I have never favored protectionism as a forever thing. I have always thought of it as a flexible tool to be employed in certain sectors at certain times in order to meet our requirements for protection of our own labor and commerce. Both trade agreements and enforcement mechanisms we have agreed to in the last 25 years have removed such protections. The result has been disastrous to American labor and commerce though a bonanza for the virtually unrestricted movement of capital across international borders, all as advocated by a Wall Street now freed to roam the globe while American labor and commerce are frozen at home with declining median family wages and the deaths of commerce in bankruptcy courts.

By adding TPP to the existing (Death to America) agreements, it seems to me that we are extending our race to the bottom by bringing in new trade partners who have cheaper wage regimes than China (whose labor is unionizing, striking, and receiving substantial raises in wages). I suppose that after wages inevitably go up with our new and now impoverished trade partners under TPP that we will abandon their increased labor costs with a new set of “trade” agreements with Zimbabwe, Chad and others. Ultimately we are going to run out of new venues in our race to the bottom when there is no more bottom. Then what?

How smart is it for us as a country with our own economic problems to put our economic and political necks on the line for Wall Street financiers and traders so that they can cash in big time while we continue our self-inflicted descent into Third World status? I think that we gain less than nothing from such policies (as expressed in trade agreements) which reward a narrow financial sector but which results in our own impoverishment and inevitable downward glide into Third World economic oblivion.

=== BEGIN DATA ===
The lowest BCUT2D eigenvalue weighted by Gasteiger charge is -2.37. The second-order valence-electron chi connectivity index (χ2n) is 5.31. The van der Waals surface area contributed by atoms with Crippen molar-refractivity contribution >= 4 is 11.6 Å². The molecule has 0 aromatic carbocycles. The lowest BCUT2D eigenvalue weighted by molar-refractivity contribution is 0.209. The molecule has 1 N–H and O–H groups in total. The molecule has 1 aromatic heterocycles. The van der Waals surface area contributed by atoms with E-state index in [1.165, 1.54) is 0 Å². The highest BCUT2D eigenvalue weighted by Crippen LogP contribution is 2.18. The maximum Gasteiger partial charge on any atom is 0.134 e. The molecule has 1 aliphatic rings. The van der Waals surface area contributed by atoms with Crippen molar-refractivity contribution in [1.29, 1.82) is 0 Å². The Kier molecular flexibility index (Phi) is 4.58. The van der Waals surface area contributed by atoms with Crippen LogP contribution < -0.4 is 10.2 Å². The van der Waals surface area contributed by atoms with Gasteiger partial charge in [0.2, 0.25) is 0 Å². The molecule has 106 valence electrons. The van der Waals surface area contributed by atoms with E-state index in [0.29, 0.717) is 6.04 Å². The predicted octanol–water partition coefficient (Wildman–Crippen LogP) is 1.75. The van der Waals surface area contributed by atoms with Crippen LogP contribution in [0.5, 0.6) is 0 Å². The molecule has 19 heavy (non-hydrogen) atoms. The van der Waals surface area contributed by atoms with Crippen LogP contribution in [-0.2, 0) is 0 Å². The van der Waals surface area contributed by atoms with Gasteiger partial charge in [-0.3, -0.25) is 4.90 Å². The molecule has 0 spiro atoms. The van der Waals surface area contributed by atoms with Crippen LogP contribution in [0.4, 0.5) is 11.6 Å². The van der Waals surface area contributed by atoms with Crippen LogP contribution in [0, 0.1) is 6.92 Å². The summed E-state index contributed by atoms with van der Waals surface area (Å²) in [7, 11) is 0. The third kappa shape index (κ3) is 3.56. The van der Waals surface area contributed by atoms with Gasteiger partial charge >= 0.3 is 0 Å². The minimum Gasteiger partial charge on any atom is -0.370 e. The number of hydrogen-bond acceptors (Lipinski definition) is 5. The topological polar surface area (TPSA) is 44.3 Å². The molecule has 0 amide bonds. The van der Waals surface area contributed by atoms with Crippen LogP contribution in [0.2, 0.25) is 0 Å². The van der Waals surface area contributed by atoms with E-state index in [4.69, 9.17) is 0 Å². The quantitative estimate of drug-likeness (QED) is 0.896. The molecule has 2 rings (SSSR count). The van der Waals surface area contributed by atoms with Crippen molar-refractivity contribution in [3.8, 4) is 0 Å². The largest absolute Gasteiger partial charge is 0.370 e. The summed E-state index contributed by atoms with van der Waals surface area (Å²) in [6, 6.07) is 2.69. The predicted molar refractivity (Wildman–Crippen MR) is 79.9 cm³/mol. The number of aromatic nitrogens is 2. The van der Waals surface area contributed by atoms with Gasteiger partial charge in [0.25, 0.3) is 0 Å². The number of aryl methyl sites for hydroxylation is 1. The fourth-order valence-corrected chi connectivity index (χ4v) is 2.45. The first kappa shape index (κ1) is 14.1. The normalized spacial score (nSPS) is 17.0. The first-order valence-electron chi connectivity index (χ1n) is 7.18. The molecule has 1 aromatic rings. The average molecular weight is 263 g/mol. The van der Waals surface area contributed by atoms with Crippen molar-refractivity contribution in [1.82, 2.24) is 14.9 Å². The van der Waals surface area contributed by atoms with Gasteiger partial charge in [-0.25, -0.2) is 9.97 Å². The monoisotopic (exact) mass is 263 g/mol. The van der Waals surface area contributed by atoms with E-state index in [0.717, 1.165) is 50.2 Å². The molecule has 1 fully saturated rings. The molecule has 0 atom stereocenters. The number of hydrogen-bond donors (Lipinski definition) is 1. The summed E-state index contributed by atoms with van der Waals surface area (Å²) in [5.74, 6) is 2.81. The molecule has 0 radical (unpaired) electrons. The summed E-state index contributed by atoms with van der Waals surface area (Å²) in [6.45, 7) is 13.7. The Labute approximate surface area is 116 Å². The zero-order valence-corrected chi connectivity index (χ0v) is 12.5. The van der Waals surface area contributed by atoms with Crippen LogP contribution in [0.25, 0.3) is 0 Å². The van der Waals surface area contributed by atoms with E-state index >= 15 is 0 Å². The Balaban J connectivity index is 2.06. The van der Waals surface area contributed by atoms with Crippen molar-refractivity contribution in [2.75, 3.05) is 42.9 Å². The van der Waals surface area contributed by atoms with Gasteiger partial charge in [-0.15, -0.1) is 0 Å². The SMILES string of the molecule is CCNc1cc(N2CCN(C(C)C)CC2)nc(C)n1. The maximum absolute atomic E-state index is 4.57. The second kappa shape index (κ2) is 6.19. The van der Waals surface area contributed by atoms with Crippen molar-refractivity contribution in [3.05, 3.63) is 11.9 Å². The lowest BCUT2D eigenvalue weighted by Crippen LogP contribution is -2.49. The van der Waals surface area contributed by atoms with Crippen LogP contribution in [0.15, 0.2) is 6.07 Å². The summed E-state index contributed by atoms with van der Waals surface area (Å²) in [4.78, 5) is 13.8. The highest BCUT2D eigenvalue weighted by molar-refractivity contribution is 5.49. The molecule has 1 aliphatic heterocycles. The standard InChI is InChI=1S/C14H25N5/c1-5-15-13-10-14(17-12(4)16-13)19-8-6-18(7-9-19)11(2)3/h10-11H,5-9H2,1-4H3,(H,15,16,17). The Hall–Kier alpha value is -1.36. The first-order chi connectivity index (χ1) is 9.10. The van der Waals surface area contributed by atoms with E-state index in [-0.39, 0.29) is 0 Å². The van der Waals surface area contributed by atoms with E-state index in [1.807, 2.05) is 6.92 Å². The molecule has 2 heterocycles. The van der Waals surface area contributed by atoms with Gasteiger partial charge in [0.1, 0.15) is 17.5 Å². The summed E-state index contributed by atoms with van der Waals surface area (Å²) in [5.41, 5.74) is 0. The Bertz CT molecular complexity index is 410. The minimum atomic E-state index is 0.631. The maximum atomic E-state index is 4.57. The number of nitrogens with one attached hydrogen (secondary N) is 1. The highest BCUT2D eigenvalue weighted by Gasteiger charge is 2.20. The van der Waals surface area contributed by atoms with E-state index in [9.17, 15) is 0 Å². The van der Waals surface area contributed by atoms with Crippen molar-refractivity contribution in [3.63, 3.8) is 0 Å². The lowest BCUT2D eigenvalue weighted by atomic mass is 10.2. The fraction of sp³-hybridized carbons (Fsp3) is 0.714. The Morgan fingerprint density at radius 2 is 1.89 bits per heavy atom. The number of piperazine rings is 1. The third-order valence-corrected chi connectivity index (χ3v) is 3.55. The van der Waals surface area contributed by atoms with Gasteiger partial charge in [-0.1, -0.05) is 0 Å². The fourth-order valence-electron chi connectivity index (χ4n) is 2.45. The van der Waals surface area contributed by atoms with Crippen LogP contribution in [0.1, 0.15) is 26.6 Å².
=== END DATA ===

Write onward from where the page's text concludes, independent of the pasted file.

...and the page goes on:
I am therefore opposed to any such agreements or their undergirding “policies” which when implemented have all the earmarks of fostering a further decline of America in its current trek to Third World status. I think a selective protectionism practiced in certain sectors limited in time will help, but that even that short-term panacea is not the ultimate answer to our “trade problem.” I think that we have to have a whole new policy look at how we conduct all trade, from Chinese toys to intellectual property, an outlook built upon a view of what is good for all of America rather than what is profitable  for America’s financial (or any other) sector alone.

The tail is wagging the dog, and I for one want an end to this asymmetry in policymaking. America belongs to all of us, not just the financial sector, or any other sector, for that matter, and I think we can become greater than the sum of our parts if we recognize our potential for greatness by making and carrying out policies that look to prosperity for all of America and not just bloated Swiss bank accounts.

This has been an overview of what is to follow in this selective protectionism vs. free trade approach to the conduct of international trade. I will write on more specifics in Part II. Stay tuned.  GERALD  E